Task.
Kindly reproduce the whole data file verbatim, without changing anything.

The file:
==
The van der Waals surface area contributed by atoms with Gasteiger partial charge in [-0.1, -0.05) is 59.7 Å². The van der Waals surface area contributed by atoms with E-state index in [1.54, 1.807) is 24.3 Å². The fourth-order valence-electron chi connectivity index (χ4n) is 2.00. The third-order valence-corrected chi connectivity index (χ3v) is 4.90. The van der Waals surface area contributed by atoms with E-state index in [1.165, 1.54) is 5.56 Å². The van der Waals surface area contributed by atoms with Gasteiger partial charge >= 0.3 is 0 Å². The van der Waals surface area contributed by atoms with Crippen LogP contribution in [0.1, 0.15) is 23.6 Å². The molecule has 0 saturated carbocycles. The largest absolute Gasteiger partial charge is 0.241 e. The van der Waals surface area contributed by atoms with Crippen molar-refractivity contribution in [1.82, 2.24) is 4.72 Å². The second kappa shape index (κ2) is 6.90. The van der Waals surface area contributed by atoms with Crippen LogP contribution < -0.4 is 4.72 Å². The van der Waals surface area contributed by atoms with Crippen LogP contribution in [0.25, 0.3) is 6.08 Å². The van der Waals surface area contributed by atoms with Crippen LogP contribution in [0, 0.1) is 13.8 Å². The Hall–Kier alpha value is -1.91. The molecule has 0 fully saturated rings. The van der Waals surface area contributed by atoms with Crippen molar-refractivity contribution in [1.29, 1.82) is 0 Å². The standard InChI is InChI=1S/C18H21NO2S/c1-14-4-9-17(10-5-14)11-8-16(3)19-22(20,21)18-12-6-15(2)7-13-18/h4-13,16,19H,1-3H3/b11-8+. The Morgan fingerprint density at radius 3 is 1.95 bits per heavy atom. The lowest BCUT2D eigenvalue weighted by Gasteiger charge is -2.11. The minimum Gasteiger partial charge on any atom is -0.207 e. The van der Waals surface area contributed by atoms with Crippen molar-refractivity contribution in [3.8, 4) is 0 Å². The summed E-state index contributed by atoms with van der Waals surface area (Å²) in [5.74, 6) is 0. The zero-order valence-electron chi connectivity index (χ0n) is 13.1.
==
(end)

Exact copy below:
The van der Waals surface area contributed by atoms with Gasteiger partial charge in [-0.1, -0.05) is 59.7 Å². The van der Waals surface area contributed by atoms with E-state index in [1.54, 1.807) is 24.3 Å². The fourth-order valence-electron chi connectivity index (χ4n) is 2.00. The third-order valence-corrected chi connectivity index (χ3v) is 4.90. The van der Waals surface area contributed by atoms with E-state index in [1.165, 1.54) is 5.56 Å². The van der Waals surface area contributed by atoms with Gasteiger partial charge >= 0.3 is 0 Å². The van der Waals surface area contributed by atoms with Crippen LogP contribution in [0.1, 0.15) is 23.6 Å². The molecule has 0 saturated carbocycles. The largest absolute Gasteiger partial charge is 0.241 e. The van der Waals surface area contributed by atoms with Crippen molar-refractivity contribution in [1.82, 2.24) is 4.72 Å². The second kappa shape index (κ2) is 6.90. The van der Waals surface area contributed by atoms with Crippen LogP contribution < -0.4 is 4.72 Å². The van der Waals surface area contributed by atoms with Crippen LogP contribution in [0.25, 0.3) is 6.08 Å². The van der Waals surface area contributed by atoms with Crippen LogP contribution in [0, 0.1) is 13.8 Å². The Hall–Kier alpha value is -1.91. The molecule has 0 fully saturated rings. The van der Waals surface area contributed by atoms with Crippen molar-refractivity contribution in [1.29, 1.82) is 0 Å². The standard InChI is InChI=1S/C18H21NO2S/c1-14-4-9-17(10-5-14)11-8-16(3)19-22(20,21)18-12-6-15(2)7-13-18/h4-13,16,19H,1-3H3/b11-8+. The Morgan fingerprint density at radius 3 is 1.95 bits per heavy atom. The lowest BCUT2D eigenvalue weighted by Gasteiger charge is -2.11. The minimum Gasteiger partial charge on any atom is -0.207 e. The van der Waals surface area contributed by atoms with Crippen molar-refractivity contribution in [3.8, 4) is 0 Å². The summed E-state index contributed by atoms with van der Waals surface area (Å²) in [5.74, 6) is 0. The zero-order valence-electron chi connectivity index (χ0n) is 13.1.